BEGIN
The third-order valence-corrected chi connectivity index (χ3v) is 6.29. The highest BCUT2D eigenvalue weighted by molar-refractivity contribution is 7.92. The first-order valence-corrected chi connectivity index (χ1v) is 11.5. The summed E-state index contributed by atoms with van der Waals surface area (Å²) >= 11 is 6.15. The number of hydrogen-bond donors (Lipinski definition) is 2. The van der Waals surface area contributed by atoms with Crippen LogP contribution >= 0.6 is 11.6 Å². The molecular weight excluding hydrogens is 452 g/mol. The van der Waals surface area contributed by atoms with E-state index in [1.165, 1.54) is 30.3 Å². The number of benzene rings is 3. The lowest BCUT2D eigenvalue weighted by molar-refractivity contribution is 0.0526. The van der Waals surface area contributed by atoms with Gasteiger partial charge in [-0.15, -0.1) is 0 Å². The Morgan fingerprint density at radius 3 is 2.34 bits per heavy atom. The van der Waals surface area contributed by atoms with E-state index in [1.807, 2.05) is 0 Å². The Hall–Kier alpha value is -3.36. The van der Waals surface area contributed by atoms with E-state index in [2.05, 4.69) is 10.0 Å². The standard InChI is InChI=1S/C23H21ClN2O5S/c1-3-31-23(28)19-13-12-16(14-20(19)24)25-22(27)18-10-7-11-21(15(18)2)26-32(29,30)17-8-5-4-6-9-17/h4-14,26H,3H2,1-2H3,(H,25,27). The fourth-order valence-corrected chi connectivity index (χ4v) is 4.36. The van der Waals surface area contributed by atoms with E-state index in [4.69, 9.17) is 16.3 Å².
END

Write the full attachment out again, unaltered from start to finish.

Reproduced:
The third-order valence-corrected chi connectivity index (χ3v) is 6.29. The highest BCUT2D eigenvalue weighted by molar-refractivity contribution is 7.92. The first-order valence-corrected chi connectivity index (χ1v) is 11.5. The summed E-state index contributed by atoms with van der Waals surface area (Å²) >= 11 is 6.15. The number of hydrogen-bond donors (Lipinski definition) is 2. The van der Waals surface area contributed by atoms with Crippen LogP contribution >= 0.6 is 11.6 Å². The molecular weight excluding hydrogens is 452 g/mol. The van der Waals surface area contributed by atoms with E-state index in [1.165, 1.54) is 30.3 Å². The number of benzene rings is 3. The lowest BCUT2D eigenvalue weighted by molar-refractivity contribution is 0.0526. The van der Waals surface area contributed by atoms with Gasteiger partial charge in [-0.15, -0.1) is 0 Å². The Morgan fingerprint density at radius 3 is 2.34 bits per heavy atom. The van der Waals surface area contributed by atoms with E-state index in [1.807, 2.05) is 0 Å². The Hall–Kier alpha value is -3.36. The van der Waals surface area contributed by atoms with E-state index in [2.05, 4.69) is 10.0 Å². The standard InChI is InChI=1S/C23H21ClN2O5S/c1-3-31-23(28)19-13-12-16(14-20(19)24)25-22(27)18-10-7-11-21(15(18)2)26-32(29,30)17-8-5-4-6-9-17/h4-14,26H,3H2,1-2H3,(H,25,27). The fourth-order valence-corrected chi connectivity index (χ4v) is 4.36. The van der Waals surface area contributed by atoms with E-state index in [4.69, 9.17) is 16.3 Å².